Debt-ridden farmers have to either rent or buy the machines, which pose several threats to their next crop
Hamir Singh, 53, who holds a 14-acre farm in Kalajhar village in Sangrur district of Punjab, had decided to toe the line, but didn’t work for him. He followed the ban on crop residue burning and tried using new technology like the rotavator, which has rotating blades that chop the straw in to small pieces and then it spreads it inside the soil.
On October 5, he took a rotavator from Kalajhar village cooperative society on rent and paid Rs 1,200 for eight hours. He then spent Rs 3,000 on diesel, Rs 300 on servicing the machine and hired a high-power tractor. Singh used the rotavator to mulch the paddy residue on 4 acres of his land. But, now he is in trouble.
“I am afraid that all my efforts will go in vain because it seems like the straw will not dispose of even in the next one month,” says Hamir Singh while pointing at the straw that was visible even when it had been six days since he used the rotavator. “If the situation persists, I will not be able to grow wheat on time. I should have burned the residue instead of investing Rs 4,500,” adds Singh.
How effective are the machines
This raises a big question: While the government has banned stubble burning, has it not even provided farmers with a good enough alternative? The effectiveness of the machines made available to farmers, like chopper, happy seeders, super straw management system (Super-SMS) and rotavator, is questionable. “A 25-day window is not enough to decompose the straws,” says Chand Singh, a farmer leader from Sangrur.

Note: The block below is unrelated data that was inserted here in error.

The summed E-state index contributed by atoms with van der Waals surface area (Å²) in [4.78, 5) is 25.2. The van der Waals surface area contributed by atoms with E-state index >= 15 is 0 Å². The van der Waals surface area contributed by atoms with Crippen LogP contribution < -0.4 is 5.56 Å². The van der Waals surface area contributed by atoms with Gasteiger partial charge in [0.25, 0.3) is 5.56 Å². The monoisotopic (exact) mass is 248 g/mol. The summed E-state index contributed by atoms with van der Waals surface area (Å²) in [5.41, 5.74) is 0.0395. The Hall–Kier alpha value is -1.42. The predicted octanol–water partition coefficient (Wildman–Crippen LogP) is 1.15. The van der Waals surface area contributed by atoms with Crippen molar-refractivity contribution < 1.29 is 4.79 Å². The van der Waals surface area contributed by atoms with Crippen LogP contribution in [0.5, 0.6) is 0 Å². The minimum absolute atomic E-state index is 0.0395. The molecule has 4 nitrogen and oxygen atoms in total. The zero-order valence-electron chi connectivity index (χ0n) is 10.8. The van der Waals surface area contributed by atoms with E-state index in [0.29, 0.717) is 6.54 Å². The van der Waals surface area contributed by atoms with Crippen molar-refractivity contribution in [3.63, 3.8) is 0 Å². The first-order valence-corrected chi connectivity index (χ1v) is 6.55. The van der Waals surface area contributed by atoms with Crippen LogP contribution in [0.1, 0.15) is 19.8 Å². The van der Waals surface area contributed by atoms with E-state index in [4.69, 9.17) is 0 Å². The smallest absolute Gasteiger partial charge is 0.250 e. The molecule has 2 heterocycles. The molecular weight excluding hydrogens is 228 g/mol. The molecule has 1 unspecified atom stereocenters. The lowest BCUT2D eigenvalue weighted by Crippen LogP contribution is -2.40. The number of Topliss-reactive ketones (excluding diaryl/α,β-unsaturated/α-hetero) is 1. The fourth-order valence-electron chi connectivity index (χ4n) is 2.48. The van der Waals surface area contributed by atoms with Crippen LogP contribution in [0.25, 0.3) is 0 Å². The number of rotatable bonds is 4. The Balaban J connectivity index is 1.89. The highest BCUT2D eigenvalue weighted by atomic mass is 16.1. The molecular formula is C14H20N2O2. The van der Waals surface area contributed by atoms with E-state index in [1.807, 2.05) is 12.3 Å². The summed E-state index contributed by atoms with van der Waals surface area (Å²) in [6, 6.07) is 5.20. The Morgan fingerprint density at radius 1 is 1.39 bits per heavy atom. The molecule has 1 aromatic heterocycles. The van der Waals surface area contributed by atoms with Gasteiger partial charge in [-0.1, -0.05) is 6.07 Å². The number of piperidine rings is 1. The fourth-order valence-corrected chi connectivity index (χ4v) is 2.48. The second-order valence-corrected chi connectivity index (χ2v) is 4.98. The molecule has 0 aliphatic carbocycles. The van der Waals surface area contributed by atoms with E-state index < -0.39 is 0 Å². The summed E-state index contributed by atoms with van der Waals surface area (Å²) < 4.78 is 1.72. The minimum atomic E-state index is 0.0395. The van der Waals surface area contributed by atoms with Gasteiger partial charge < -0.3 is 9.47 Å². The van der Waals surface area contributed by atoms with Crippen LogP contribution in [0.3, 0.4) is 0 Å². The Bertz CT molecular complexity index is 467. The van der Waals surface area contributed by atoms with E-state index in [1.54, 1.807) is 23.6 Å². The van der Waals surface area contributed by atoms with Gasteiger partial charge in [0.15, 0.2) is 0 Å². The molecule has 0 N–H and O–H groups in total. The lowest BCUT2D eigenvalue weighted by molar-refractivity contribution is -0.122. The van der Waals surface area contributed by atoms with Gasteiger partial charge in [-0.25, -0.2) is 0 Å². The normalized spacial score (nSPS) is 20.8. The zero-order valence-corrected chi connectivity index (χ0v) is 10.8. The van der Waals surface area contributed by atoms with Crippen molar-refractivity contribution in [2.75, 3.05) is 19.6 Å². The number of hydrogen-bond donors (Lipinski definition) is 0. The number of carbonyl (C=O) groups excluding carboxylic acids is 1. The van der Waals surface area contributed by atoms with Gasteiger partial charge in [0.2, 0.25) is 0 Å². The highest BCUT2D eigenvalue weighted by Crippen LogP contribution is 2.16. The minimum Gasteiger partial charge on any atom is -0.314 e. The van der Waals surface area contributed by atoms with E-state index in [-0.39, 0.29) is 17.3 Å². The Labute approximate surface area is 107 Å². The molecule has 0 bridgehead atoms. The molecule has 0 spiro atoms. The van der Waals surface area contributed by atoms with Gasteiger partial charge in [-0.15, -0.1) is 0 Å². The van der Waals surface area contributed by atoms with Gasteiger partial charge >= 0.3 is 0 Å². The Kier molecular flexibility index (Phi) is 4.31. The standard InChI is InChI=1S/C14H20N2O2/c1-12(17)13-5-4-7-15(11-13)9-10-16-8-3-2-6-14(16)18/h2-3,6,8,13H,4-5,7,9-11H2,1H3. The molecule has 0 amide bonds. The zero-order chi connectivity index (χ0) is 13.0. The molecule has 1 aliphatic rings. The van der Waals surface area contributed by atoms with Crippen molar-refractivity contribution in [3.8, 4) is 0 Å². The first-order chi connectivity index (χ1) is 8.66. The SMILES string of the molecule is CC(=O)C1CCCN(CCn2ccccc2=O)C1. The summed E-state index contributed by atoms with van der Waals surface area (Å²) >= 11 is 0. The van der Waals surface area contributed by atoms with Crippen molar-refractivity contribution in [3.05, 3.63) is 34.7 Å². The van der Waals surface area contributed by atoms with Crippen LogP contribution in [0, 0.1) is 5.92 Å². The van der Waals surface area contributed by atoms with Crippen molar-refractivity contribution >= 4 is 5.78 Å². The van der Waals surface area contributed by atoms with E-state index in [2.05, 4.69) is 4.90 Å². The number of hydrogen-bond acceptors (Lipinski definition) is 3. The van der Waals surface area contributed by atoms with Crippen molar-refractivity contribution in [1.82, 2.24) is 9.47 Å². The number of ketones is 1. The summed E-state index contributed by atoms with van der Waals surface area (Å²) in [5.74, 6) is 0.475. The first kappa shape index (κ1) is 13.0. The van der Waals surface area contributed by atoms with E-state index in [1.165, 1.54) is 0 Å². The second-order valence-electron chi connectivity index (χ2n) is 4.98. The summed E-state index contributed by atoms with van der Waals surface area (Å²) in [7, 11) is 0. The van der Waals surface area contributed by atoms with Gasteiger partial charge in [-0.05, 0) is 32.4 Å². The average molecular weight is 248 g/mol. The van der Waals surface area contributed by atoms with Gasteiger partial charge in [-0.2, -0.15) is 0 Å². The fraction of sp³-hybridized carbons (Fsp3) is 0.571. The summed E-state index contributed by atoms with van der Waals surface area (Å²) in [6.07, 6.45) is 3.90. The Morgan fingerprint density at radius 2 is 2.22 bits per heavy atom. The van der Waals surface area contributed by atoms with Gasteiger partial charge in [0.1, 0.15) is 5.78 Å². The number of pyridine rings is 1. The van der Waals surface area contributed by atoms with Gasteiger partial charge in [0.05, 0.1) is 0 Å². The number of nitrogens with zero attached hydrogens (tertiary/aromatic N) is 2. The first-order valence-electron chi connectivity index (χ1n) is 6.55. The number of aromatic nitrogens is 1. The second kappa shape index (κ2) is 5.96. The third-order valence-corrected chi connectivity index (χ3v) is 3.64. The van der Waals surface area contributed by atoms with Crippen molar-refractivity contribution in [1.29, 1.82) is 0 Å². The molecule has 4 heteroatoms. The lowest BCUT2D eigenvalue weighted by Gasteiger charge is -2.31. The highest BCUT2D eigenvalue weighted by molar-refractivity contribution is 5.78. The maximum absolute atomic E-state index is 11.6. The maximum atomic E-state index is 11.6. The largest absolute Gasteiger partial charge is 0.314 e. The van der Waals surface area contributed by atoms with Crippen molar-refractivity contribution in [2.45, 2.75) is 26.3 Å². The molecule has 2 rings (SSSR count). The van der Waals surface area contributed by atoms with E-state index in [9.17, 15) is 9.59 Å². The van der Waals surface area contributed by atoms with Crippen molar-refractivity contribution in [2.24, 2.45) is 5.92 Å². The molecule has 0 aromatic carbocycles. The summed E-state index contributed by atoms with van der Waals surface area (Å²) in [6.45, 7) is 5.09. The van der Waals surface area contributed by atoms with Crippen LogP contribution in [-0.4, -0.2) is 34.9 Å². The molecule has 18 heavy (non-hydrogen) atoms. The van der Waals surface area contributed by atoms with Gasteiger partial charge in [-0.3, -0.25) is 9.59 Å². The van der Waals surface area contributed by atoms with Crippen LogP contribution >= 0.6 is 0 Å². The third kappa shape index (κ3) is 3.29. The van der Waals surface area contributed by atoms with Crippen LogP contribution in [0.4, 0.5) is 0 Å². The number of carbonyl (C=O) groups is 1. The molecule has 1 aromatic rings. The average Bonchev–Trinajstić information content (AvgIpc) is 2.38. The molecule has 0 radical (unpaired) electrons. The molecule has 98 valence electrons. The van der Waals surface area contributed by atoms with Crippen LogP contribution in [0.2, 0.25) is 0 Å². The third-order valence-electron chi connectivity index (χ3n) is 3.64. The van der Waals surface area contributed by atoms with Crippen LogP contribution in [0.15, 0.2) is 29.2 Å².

While explaining the matter, Chand says that happy seeder has the potential of causing a rat and termite attack when wheat seeds are sown. “This machine just sows wheat without cutting paddy straw and this invites rats and termite to the field,” he claims.
When it comes to super-SMS, farmers may have to bear loss of produce and the quality too may be affected. “In one acre, we can lose up to 2.5 quintals of our paddy and the quality also dips as it spreads paddy along with the straw during harvest,” says the farm leader.
If a farmer buys all the machines at subsidised rates, he will have to spend Rs 3 lakh. And, that’s not all. The machines require higher basic horse power (BHP) tractors, which cost much higher than all these machines. “All these machines are quite heavy and require more than 70-80 BHP tractors to run them. It costs around Rs 10 lakh,” says Shamser Singh, village head of Kaljhar.
The cooperative society, which serves nine villages that have holdings of around 50,000 acres, does not have other machines like chopper, happy seeders, super-SMS, zero till drills and others to rent out interested farmers. This unavailability further lets companies increase the prices of these machines. “The cost of a rotavator was Rs 80,000 earlier, but it has now jumped to Rs 1.3 lakh in just few months,” says Omkar Singh, farmer leader in Nabha village in Punjab’s Patiala. “We were thinking of buying it at a 50 per cent subsidy by paying Rs 40,000. But now we have to cough up Rs 65,000,” he adds.
Even the cost of happy seeder machines has almost doubled from Rs 95,000 to Rs 1.7 lakh. Moreover, those who had bought rotavator, got the subsidy 4 months later. “I already took a loan from the bank to buy the rotavator machine at Rs 1.35 lakh but have not received any subsidy,” says Harjinder Singh, a farmer in Kalajhar village. Like Harjinder, six other farmers in the village have bought rotavator, but none of them have received any subsidy yet.
The farmers also complain that they are being forced to spend so much money to use the machines they need for just one month. “There is no other use of the machines except for this one month. So making this investment is not prudent,” says Jagtar Singh, a farm leader.
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